China’s responses to the turmoil in Syria over the past two years have been relatively consistent. From the very beginning, Beijing has maintained a firm position that the only solution to the crisis is a political one and that Syria’s sovereignty must be respected. And along with Russia, China has vetoed three United Nations Security Council draft resolutions on Syria. The reason is simple: Beijing objects to external interventions in sovereign states’ internal affairs.
There are obvious reasons for this uncompromising adherence to the principles enshrined in the Westphalian system. While the international community’s call for action to stop the continued killing and atrocities in Syria is very much driven by humanitarian concerns based on principles of civilian protection and the responsibility to protect, Beijing argues that unilateral military intervention is at odds with international law and will only make matters worse. In this view, any forced settlement, including regime change, will not be a stable one.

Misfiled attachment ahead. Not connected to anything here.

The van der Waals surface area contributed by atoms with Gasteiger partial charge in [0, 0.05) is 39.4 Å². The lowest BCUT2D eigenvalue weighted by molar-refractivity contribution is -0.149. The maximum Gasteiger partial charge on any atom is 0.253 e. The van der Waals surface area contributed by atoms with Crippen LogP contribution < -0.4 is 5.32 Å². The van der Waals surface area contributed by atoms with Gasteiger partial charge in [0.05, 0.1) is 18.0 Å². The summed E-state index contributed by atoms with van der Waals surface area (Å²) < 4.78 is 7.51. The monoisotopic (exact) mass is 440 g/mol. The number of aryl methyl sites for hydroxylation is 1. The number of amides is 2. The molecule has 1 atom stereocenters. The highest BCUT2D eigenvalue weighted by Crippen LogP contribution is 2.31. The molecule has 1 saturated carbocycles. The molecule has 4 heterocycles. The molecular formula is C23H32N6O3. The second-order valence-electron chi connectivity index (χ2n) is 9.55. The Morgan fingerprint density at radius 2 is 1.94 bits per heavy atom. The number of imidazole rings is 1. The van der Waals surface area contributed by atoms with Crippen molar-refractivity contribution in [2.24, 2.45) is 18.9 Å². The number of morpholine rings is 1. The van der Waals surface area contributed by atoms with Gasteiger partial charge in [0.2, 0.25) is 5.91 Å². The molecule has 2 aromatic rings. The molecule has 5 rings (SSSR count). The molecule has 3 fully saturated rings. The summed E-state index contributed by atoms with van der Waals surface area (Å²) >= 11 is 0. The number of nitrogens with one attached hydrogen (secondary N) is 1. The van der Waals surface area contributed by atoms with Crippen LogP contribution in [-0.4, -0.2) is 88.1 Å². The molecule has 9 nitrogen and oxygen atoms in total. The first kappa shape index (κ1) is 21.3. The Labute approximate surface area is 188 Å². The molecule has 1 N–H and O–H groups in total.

Moreover, Beijing has deep concerns over the precedent any military intervention might set, which it fears the U.S.-led Western powers could subsequently use to topple regimes they don’t like. Libya is a case in point. While China was not in favor of intervention there, it nonetheless abstained from voting on the Security Council resolution establishing a no-fly zone to protect civilians. To Beijing’s displeasure, the United States and NATO subsequently seized on a broad reading of the mandate and launched air strikes against the Libyan government, ultimately ousting the Gadhafi regime.